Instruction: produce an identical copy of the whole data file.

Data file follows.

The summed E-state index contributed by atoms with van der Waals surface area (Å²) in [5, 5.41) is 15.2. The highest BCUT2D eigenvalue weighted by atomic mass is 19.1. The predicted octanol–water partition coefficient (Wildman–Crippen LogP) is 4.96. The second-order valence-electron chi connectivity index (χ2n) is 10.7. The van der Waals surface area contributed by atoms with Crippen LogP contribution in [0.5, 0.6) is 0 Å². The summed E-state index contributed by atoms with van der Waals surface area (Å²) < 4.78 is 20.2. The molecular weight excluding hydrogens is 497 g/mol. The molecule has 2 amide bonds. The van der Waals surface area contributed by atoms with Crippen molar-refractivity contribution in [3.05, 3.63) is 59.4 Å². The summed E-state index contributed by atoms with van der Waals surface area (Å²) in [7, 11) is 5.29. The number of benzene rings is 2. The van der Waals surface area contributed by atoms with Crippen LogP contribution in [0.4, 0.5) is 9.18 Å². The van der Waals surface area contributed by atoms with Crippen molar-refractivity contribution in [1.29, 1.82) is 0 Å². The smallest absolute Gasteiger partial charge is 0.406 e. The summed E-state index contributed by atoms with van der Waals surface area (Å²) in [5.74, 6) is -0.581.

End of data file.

The summed E-state index contributed by atoms with van der Waals surface area (Å²) in [5, 5.41) is 15.2. The highest BCUT2D eigenvalue weighted by atomic mass is 19.1. The predicted octanol–water partition coefficient (Wildman–Crippen LogP) is 4.96. The second-order valence-electron chi connectivity index (χ2n) is 10.7. The van der Waals surface area contributed by atoms with Crippen LogP contribution in [0.5, 0.6) is 0 Å². The summed E-state index contributed by atoms with van der Waals surface area (Å²) < 4.78 is 20.2. The molecular weight excluding hydrogens is 497 g/mol. The molecule has 2 amide bonds. The van der Waals surface area contributed by atoms with Crippen molar-refractivity contribution in [3.05, 3.63) is 59.4 Å². The summed E-state index contributed by atoms with van der Waals surface area (Å²) in [7, 11) is 5.29. The number of benzene rings is 2. The van der Waals surface area contributed by atoms with Crippen LogP contribution in [0.4, 0.5) is 9.18 Å². The van der Waals surface area contributed by atoms with Crippen molar-refractivity contribution in [1.29, 1.82) is 0 Å². The smallest absolute Gasteiger partial charge is 0.406 e. The summed E-state index contributed by atoms with van der Waals surface area (Å²) in [5.74, 6) is -0.581.